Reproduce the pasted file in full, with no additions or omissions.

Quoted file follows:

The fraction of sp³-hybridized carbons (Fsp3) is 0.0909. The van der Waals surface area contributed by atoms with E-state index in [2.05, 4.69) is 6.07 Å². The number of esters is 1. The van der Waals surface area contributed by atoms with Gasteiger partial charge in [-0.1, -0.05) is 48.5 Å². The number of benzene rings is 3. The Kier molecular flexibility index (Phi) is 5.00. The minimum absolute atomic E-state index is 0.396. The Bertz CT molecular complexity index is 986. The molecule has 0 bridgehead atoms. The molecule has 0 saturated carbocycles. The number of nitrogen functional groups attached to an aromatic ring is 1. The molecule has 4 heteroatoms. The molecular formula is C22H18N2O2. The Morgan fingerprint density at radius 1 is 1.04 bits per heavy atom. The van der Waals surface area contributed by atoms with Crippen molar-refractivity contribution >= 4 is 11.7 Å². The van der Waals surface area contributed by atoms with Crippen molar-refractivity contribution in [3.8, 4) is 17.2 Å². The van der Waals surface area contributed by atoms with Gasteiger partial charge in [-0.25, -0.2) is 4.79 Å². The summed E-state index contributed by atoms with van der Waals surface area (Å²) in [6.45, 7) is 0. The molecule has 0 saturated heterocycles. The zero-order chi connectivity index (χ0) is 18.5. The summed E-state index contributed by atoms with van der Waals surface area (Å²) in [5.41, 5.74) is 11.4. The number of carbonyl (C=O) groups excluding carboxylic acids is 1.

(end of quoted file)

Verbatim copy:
The fraction of sp³-hybridized carbons (Fsp3) is 0.0909. The van der Waals surface area contributed by atoms with E-state index in [2.05, 4.69) is 6.07 Å². The number of esters is 1. The van der Waals surface area contributed by atoms with Gasteiger partial charge in [-0.1, -0.05) is 48.5 Å². The number of benzene rings is 3. The Kier molecular flexibility index (Phi) is 5.00. The minimum absolute atomic E-state index is 0.396. The Bertz CT molecular complexity index is 986. The molecule has 0 bridgehead atoms. The molecule has 0 saturated carbocycles. The number of nitrogen functional groups attached to an aromatic ring is 1. The molecule has 4 heteroatoms. The molecular formula is C22H18N2O2. The Morgan fingerprint density at radius 1 is 1.04 bits per heavy atom. The van der Waals surface area contributed by atoms with Crippen molar-refractivity contribution >= 4 is 11.7 Å². The van der Waals surface area contributed by atoms with Crippen molar-refractivity contribution in [3.8, 4) is 17.2 Å². The van der Waals surface area contributed by atoms with Gasteiger partial charge in [-0.25, -0.2) is 4.79 Å². The summed E-state index contributed by atoms with van der Waals surface area (Å²) in [6.45, 7) is 0. The molecule has 0 saturated heterocycles. The zero-order chi connectivity index (χ0) is 18.5. The summed E-state index contributed by atoms with van der Waals surface area (Å²) in [5.41, 5.74) is 11.4. The number of carbonyl (C=O) groups excluding carboxylic acids is 1.